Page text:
This is the final installment of our 2011 Flo-Rida Adventures series!

There’s no doubt about it, it’s a long drive! We divide it into two days and usually, spend one night on the road in a hotel. Unfortunately, we sometimes get dumpy rooms under respectable hotel chain names. On the way home, we ended up in a room at the Comfort Inn that was musty, damp and dingy with sudden, loud noises from the room next door.

One of the reasons we drive is so we can bring our two dogs, Moose and Spike. This close-up of Spike’s nose was shot on my camera by Susan, for the purposes of  –  I have no idea why she took this picture!

Every single morning, Susan is up early to give Moose her insulin shot. As a result, sunrises from our balcony in Cocoa Beach were a welcome distraction from the fatigue. It’s pre-dawn.

A new day means brand new coupon possibilities and a chance to share the 90+ heat with man’s best friend; wait, no, my mistake, this is Susan’s best friend!

One of the high points while driving was hearing Tristan sing the entire Flobots song, “Handlebars”. It’s pretty darn impressive, not to mention a great song!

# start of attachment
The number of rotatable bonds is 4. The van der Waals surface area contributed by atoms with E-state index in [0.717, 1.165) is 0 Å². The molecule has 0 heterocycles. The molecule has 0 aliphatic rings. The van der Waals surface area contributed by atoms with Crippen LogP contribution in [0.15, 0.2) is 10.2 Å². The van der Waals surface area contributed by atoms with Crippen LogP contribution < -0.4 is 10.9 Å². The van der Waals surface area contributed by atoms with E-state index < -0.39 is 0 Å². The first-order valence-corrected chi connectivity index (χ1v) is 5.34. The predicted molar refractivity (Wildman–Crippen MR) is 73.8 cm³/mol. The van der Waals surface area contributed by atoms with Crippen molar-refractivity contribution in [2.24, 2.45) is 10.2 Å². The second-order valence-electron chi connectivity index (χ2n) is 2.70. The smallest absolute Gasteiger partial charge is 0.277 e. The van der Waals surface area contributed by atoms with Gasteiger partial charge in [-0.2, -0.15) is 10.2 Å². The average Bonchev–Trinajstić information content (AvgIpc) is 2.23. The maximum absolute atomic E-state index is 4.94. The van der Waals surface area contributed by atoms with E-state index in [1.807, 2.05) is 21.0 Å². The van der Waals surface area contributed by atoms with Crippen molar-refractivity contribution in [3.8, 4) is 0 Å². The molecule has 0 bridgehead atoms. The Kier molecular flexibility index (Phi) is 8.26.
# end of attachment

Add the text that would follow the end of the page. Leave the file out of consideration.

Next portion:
I can’t deny I employed conflict avoidance strategies during the drive. Susan found the air conditioning in the car too cold, so, wrapped in a fleece blanket, she’d say, “I don’t know how you can sit in front of the air conditioning vent! Aren’t your knees cold?” Sitting behind the wheel in shorts, my wisest response was, consistently, a tight-lipped, “Hmmmm.” You have to stay on your toes so you can recognize those provocative comments meant to lead nowhere good!

Not being fans of the taste, Tristan and I found out the hard way that all Dominoes' pizza crusts across the United States are now stuffed with garlic! He did get to snack at Ron John’s, as his mother prepared to eat a pizza slice!